Jun 24 2013
I’m travelin’ home next week, back to the Midwest. My little sister has promised to pick me up from the Minneapolis airport and basically be my chauffeur for the week. In payment, I promised to bring her home a guidebook for her upcoming trip to Turkey. It wasn’t until I hung up the phone that I realized the weight of responsibility I’d just assumed. My sister is a grown, independent woman who has lived in the Philippines and traveled SE Asia, but she’s still my little sister, and she’s bravely traveling by herself to Istanbul next month, with only whatever book I put in her hands as her guide.
Lucky for me, Turkey is our destination of the month at Booksmith, and our shelves are crammed with options for both guidebooks and literature to escort you around the country. The wide selection, however, did not make my task easier. I’ve spent the past week pouring over guides and unfolding maps, trying to find the best fit for my sister.
I lingered long over our new slim guide to Istanbul’s Bazaar Quarter, which offers four tantalizing walking routes through the city’s Grand Bazaar and the Egyptian Spice Bazaar. Then there was The Sultan’s Istanbul, which acts as a guide to the city’s past, taking you back to the era of the Grand Tour, to the Istanbul the intrepid traveler of the 18th century might have seen. Ultimately I decided I needed to find a fuller guide to the country, though both of these guides would make an excellent supplement.
Next I flipped through DK Eyewitness‘s guide to Istanbul. I love Eyewitness guides for their aesthetic. They are full color photographs, architectural drawings, and wonderful cultural information about art, museums, and cuisine. I considered a few pocket guides: Eyewitness’s 10 Ten, Fodors, and Lonely Planet before deciding I needed to get my sister a guide to the full country, so she has the option of spreading out from Istanbul.
Now I was faced with the difficulty of determining a Fodors from a Frommers, weighing the reasonable price of a Globetrotter Guide, and oohing over the full page color photographs of the Insight Guide. Ultimately, I decided on Lonely Planet‘s guide to Turkey, which had a full 84 pages on Istanbul itself. While each of the guides seemed to provide sufficient and interesting information, Lonely Planet fit my sister’s taste and style of travel–a little off the beaten path–while still being crammed full of the practical info she’ll need to keep herself well fed and safe. Plus there were three whirling dervishes on the cover.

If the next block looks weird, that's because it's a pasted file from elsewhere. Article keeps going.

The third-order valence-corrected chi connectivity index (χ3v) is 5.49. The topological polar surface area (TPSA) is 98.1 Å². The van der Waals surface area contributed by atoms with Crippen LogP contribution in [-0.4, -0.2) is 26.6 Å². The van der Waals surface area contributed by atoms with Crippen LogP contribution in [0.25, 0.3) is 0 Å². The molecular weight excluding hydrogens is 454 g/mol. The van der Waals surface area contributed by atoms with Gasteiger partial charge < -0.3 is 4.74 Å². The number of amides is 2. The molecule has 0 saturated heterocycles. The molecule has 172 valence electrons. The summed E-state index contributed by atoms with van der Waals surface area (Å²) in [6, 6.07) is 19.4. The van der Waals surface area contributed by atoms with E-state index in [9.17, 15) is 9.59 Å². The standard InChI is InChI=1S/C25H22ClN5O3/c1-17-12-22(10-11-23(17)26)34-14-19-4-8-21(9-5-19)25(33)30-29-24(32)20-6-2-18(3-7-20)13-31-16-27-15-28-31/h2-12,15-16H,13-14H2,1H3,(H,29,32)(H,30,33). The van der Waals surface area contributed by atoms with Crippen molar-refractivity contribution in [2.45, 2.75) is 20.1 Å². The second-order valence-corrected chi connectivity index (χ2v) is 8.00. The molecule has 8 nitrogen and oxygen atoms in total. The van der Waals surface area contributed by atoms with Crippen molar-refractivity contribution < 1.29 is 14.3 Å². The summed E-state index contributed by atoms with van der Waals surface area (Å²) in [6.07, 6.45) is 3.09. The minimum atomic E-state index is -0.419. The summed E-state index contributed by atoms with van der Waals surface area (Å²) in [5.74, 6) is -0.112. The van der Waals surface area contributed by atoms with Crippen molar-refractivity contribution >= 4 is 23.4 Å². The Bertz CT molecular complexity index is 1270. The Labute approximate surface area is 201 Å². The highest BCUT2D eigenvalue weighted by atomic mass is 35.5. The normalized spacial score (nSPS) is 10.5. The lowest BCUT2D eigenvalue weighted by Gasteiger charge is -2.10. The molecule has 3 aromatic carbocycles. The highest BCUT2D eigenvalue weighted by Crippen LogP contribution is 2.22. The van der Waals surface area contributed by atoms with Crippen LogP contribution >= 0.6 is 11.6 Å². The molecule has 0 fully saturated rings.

Next I went to our “Map Files” and found a wonderful laminated map to Istanbul from Marco Polo that folds up into pocket size. Finally, the most difficult choice: what should she read? We have so many great novels and travel narratives on Istanbul, it was a hard decision. Would she like The Bastard of Istanbul, a novel about an Armenian American girl who travels back to Turkey in a search for identity? Or Joseph Kanon’s mystery, recently released in paperback, Istanbul Passage, which has been flying off our Books We Love table? Or would she go in for a travel narrative like Jeremy Seal’s Meander, which follows the river of that name from its source in central Turkey to the Aegean Sea? I finally settled on a compromise between the fictive and real narratives and bought her the novelist Orhan Pamuk’s memoir Istanbul. The man even has a museum in Turkey based on one of his novels.
My choices won’t be for every traveler. Everyone has their own taste and style when it comes to hitting the road–whether it’s packing light or taking your bedroom with you, dining at an expensive restaurant or trying the local market, couch surfing or luxury hotels, museums or mountain trails–so not every guide works for every traveler. At Booksmith we carry a variety of guidebooks and travel literature so you can find just the right traveling companion for you–or for someone you love.Read more: bazaars, Book Reviews, General, Istanbul, not Constantinople, Orhan Pamuk, sisters, Travel, travel guides, Travel Tips and Resources, Turkey, whirling dervishes